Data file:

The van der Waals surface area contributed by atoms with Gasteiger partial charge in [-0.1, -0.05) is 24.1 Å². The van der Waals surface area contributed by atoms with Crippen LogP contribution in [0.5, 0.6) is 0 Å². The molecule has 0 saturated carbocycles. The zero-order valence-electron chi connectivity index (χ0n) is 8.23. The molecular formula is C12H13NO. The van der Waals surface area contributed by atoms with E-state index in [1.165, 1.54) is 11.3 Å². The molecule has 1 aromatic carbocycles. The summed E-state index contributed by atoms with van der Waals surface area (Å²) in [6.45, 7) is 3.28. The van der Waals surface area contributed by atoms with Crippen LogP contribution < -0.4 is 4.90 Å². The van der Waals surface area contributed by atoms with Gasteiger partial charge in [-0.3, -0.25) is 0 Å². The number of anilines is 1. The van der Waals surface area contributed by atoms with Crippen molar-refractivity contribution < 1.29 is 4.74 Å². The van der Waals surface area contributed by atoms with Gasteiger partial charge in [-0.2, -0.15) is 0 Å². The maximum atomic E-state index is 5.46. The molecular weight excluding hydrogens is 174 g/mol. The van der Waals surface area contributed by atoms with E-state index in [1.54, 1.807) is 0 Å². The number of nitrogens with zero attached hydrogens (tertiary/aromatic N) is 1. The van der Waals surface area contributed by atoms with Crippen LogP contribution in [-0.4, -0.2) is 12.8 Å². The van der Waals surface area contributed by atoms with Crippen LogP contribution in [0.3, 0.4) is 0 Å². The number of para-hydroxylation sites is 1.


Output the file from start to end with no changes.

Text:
The van der Waals surface area contributed by atoms with Gasteiger partial charge in [-0.1, -0.05) is 24.1 Å². The van der Waals surface area contributed by atoms with Crippen LogP contribution in [0.5, 0.6) is 0 Å². The molecule has 0 saturated carbocycles. The zero-order valence-electron chi connectivity index (χ0n) is 8.23. The molecular formula is C12H13NO. The van der Waals surface area contributed by atoms with E-state index in [1.165, 1.54) is 11.3 Å². The molecule has 1 aromatic carbocycles. The summed E-state index contributed by atoms with van der Waals surface area (Å²) in [6.45, 7) is 3.28. The van der Waals surface area contributed by atoms with Crippen LogP contribution < -0.4 is 4.90 Å². The van der Waals surface area contributed by atoms with Gasteiger partial charge in [-0.3, -0.25) is 0 Å². The number of anilines is 1. The van der Waals surface area contributed by atoms with Crippen molar-refractivity contribution < 1.29 is 4.74 Å². The van der Waals surface area contributed by atoms with Gasteiger partial charge in [-0.2, -0.15) is 0 Å². The maximum atomic E-state index is 5.46. The molecular weight excluding hydrogens is 174 g/mol. The van der Waals surface area contributed by atoms with E-state index in [1.54, 1.807) is 0 Å². The number of nitrogens with zero attached hydrogens (tertiary/aromatic N) is 1. The van der Waals surface area contributed by atoms with Crippen LogP contribution in [-0.4, -0.2) is 12.8 Å². The van der Waals surface area contributed by atoms with Crippen LogP contribution in [0.3, 0.4) is 0 Å². The number of para-hydroxylation sites is 1.